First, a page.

Despite these challenges, however, there exists a significant degree of optimism – evidenced by, for example, Nesta CEO Geoff Mulgan’s recent book Big Mind: How Collective Intelligence Can Change Our World (Mulgan 2017), and MIT professor Max Tegmark’s Life 3.0: Being Human in the Age of Artificial Intelligence (Tegmar 2017)—surrounding both these new approaches to problem-solving. Some of this enthusiasm is likely hype, with AI and CI representing “shiny objects” that are believed capable of solving many if not all of the world’s problems. Some of this enthusiasm, however, is merited—CI and AI do offer very real potential for rapidly bringing more evidence and perspectives to bear for decision-making and problem-solving processes, and the task facing both policymakers, practitioners and researchers is to find ways of harnessing that potential in a way that maximizes benefits while limiting possible harms.

In what follows, I argue that one potential avenue for addressing the challenges facing the impactful and ethical use of AI and CI described above may involve a greater interaction between AI and CI.

These two areas of innovation have largely evolved and been researched separately until now.6 However, I believe that there is substantial scope for integration, and mutual reinforcement. It is when harnessed together, as complementary methods and approaches, that AI and CI can bring the full weight of technological progress and modern data analytics to bear on our most complex, pressing problems.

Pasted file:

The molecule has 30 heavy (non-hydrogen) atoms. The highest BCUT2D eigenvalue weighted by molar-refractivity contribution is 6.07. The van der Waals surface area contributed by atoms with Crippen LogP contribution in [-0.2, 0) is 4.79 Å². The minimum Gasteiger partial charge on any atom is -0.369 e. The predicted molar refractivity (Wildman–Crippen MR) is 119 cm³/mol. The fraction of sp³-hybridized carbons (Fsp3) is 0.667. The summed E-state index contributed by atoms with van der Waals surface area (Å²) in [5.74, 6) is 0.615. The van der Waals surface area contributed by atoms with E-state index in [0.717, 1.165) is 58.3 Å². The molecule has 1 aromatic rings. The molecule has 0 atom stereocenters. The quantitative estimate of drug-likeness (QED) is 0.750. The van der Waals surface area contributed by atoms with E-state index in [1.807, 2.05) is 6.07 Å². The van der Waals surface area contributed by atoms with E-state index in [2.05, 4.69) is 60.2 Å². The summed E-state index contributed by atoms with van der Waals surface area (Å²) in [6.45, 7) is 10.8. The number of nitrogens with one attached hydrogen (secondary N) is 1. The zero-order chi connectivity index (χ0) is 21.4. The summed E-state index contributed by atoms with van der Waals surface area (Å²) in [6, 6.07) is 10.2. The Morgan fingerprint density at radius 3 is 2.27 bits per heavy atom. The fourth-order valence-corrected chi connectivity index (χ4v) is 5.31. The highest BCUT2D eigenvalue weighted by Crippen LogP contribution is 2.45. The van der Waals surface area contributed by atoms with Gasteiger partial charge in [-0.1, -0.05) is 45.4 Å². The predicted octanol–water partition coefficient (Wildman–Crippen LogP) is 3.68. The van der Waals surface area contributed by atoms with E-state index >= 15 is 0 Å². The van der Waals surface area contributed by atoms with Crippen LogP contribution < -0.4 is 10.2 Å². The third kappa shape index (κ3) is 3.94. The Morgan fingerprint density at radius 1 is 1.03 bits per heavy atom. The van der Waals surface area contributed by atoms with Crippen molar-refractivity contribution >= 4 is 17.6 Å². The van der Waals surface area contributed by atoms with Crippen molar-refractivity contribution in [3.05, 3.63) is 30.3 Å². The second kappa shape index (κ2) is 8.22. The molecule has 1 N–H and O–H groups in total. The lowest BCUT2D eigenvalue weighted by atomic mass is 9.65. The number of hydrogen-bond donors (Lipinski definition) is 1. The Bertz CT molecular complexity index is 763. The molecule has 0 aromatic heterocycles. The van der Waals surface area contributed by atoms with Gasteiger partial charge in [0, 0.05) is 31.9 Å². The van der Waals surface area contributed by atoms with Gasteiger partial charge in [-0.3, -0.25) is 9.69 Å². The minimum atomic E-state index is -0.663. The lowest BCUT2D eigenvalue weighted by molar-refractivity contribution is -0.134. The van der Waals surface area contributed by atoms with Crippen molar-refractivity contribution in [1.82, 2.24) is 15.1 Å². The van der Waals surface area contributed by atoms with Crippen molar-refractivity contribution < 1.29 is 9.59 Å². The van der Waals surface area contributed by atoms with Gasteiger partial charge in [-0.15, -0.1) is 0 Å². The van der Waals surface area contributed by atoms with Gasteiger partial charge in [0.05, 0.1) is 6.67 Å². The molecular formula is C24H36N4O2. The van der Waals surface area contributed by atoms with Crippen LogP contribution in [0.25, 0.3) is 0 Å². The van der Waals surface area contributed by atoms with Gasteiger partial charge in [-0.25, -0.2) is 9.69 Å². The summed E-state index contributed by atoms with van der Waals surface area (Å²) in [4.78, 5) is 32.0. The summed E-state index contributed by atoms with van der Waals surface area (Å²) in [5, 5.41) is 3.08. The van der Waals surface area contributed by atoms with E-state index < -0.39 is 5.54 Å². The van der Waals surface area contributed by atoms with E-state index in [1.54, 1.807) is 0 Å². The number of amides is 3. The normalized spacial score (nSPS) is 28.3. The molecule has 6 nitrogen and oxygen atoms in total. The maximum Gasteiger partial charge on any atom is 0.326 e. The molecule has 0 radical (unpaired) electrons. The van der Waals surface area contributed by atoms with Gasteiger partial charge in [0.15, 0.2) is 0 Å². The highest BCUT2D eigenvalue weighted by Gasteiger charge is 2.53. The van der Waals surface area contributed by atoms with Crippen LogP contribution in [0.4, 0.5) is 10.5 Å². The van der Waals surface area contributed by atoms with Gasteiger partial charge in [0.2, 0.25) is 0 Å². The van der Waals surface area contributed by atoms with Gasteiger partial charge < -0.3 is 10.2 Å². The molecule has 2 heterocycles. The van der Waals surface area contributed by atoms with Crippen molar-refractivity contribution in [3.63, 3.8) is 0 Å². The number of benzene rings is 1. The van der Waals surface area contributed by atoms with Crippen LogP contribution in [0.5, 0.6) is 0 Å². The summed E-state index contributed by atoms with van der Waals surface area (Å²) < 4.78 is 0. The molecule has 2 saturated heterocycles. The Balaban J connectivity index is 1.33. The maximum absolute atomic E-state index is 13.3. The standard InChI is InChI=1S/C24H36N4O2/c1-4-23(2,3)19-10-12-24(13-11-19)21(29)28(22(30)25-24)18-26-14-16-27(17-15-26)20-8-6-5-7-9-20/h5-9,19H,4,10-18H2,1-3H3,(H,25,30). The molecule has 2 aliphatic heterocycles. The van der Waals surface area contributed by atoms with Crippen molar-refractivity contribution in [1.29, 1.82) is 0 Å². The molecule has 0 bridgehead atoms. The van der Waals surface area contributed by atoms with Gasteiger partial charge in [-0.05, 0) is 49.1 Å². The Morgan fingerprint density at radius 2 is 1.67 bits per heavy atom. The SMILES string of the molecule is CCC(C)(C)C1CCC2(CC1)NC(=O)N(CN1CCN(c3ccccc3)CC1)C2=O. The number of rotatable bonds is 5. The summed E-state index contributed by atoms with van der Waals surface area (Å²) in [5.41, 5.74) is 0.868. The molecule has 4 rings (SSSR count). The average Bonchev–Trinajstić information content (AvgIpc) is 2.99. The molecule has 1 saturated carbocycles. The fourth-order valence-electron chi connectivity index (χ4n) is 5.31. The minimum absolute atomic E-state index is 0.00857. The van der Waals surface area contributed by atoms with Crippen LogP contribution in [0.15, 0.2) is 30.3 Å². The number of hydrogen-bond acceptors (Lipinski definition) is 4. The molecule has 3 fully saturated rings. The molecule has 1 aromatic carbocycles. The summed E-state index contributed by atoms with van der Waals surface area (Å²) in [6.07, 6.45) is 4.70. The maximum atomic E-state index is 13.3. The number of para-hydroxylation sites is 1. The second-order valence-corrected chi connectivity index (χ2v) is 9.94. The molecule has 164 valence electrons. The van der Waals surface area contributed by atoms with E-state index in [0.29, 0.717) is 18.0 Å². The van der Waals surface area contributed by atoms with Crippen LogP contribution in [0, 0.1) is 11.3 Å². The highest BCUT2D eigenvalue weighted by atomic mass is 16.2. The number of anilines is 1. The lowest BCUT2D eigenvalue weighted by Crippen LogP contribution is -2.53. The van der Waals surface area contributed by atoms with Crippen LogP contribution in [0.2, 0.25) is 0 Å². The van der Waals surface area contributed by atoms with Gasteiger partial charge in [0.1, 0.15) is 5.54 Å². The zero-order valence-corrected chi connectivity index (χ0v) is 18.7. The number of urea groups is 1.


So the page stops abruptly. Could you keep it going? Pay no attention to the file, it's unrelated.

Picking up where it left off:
To deconstruct the above statement, I propose three premises toward establishing a necessary research agenda on the intersection of AI and CI that can build more inclusive and effective approaches to governance innovation. As opposed to more traditional “government”, governance innovation refers to the idea that increased availability and use of data, new ways to leverage the capacity, intelligence, and expertise of people in the problem-solving process, combined with new advances in technology and science can transform governance.

3 Premise I: toward augmented Collective Intelligence: AI will enable CI to scale

While CI is built around the idea that groups of citizens or experts can be smarter and more effective than individuals, scaling CI initiatives can be difficult. This is largely because of the transaction costs involved in CI. Unlike the more automated processes of AI, which needs minimum or no human intervention, CI typically involves a substantial degree of human effort in curating, [e.g., human effort (volunteers) involved in creating and editing all the entries in Wikipedia], in inviting and enabling participation by particular groups of individuals or institutions. In addition, significant effort can be required to triage signal from noise (resulting from input quantity and quality). All of this means that CI can be fairly labor intensive, and hard to automate in the same way that AI is automated.

Could the capabilities represented by AI—including making sense of complex systems using intelligent analysis—help to optimize, eliminating unnecessary human effort, CI initiatives and overcome some of these scaling challenges? If implemented effectively, automation through AI could indeed save time and effort, leading to what we call “Augmented Collective Intelligence”. Consider, for instance, platform Notice and Comment (N&C)7 that not only enables comments to policy proposals but, more importantly, seeks to generate insights from the big quantity of comments received to regulatory data leveraging an AI tool called Regendus.8 Similarly, the paradigmatic, yet ailing (Halfaker et al. 2012) example of collective intelligence, Wikipedia, has started to use AI bots (Merrill 2015) to help edit articles, identify and clean up vandalism, categorize and tag.